GILLETTE, Wyo. - Natasha is no longer a pup.
The 11-year-old German shepherd had been suffering from debilitating arthritis since she was 8 years old. Her owner, Keri Spears, said it was so bad that she seriously considered putting her down because she couldn't stand to see her suffer.
"She used to limp. You could tell that she hurt. She would hesitate at the foot of the stairs when I'd take her inside," Spears said.
The $200-a-month worth of pain medication Natasha was taking only masked the pain. It didn't eliminate it.
Yet when you look at Natasha, besides a few gray wisps in her fur, she seems more like a pup than a dog long in the tooth. Instead of hesitating and whining at the foot of the stairs, Spears said Natasha now sprints up them without hesitation.
Natatsha has been receiving laser therapy from Veterinarian Scott Worden of Thunder Basin Veterinary Clinic since October. The therapy has worked wonders on Natasha, Spears said.
"She's like a new puppy," Spears said. "She's a crazy dog at home now."
Gone is the constant supply of pain medication Natasha needed to get through the day.
"We try to make the dog comfortable to give it a few extra years. All we're doing is covering up the pain. We're not promoting healing," Worden said.
Not treating the root cause of the pain is what led Worden to invest in the $24,000 machine which has given Natasha a new lease on life.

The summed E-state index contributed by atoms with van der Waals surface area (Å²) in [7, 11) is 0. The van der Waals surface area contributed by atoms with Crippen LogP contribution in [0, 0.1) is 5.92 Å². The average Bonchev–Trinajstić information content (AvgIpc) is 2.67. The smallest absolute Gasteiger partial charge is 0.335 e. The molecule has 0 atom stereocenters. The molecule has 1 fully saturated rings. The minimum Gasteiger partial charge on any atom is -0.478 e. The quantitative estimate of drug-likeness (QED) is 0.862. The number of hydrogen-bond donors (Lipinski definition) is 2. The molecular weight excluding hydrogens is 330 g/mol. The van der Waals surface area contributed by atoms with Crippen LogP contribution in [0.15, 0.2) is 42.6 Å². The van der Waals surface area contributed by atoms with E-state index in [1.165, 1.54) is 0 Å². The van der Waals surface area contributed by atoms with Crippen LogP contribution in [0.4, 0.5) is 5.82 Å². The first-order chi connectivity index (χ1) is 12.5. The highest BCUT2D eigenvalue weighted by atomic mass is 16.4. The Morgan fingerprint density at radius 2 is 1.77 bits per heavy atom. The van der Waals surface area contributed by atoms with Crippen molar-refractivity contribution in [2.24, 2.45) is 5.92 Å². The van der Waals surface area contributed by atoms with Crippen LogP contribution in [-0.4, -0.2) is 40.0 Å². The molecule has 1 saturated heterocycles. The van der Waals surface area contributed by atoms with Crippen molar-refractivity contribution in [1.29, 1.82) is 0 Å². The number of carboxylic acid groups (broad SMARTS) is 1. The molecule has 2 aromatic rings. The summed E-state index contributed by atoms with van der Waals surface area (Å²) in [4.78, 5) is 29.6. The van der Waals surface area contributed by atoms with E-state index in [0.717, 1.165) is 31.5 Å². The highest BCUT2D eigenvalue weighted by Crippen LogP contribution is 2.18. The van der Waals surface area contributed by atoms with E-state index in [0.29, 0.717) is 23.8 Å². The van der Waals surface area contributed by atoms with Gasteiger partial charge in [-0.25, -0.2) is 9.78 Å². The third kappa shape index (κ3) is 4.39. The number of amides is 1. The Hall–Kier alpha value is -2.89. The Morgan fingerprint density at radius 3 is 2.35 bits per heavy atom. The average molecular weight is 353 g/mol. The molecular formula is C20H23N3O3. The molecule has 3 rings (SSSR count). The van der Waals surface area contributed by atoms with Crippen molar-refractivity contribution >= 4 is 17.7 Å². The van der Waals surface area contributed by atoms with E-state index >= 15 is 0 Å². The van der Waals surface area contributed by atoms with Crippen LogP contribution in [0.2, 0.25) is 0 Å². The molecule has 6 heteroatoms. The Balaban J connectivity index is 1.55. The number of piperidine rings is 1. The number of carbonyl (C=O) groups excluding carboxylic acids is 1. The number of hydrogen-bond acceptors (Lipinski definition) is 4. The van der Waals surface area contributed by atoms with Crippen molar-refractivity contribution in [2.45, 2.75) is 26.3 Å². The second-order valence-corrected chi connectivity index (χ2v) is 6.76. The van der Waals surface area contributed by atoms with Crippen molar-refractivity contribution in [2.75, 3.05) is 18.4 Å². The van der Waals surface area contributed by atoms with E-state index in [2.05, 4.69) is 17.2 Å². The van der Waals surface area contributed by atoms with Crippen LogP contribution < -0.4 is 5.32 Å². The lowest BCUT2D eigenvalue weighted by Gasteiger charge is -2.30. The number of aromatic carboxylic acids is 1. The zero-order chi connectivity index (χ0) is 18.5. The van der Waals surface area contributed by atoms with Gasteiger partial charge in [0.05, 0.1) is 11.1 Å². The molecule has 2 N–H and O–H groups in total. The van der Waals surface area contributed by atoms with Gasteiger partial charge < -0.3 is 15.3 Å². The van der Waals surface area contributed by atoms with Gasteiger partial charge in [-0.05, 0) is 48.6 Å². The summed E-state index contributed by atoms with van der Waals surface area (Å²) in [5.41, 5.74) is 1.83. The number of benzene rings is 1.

Watching Worden use the laser wand on Natasha is strikingly similar to watching a character on Star Trek receive medical attention.
Worden, wearing protective glasses, rubs a wand that looks like a shower head over Natasha's body. The machine the wand is connected to, a Companion Therapy Laser, emits a continuous stream of beeps like a garbage truck backing up.
Slowly, he moves the wand back and forth, occasionally rubbing the laser on his head.
"It's good for hair growth, too," Wordan said with a laugh.
The benefits touted by proponents of laser therapy are that it helps reduce inflammation, which provides relief for ailments like arthritis and tendinitis. It also helps stimulate the body's own healing mechanisms to help reduce the time it takes to heal.
"More than 3,000 veterinarian hospitals are using some form of laser therapy," said Craig Hartshorn, the regional sales rep for the Companion Therapy Laser.
The Class IV laser being used in the machine affects the body on the cellular level causing several things to happen, said Narda G. Robinson, director of Colorado State University's Center for Comparative and Integrative Pain Medicine at the College of Veterinary Medicine and Biological Sciences.
"Laser induces a photobiologic reaction," Robinson said. "Which means the light enters the cell and leads to changes in the way the cell behaves, in terms of how much ATP (energy) becomes available for cell division, repair and maintenance, as well as what types of chemicals are produced that may affect the level of inflammation in the region."
"It controls inflammation by dilating the lymphatic vessels which drain the fluid out of the tissue back into your vascular system," Worden said.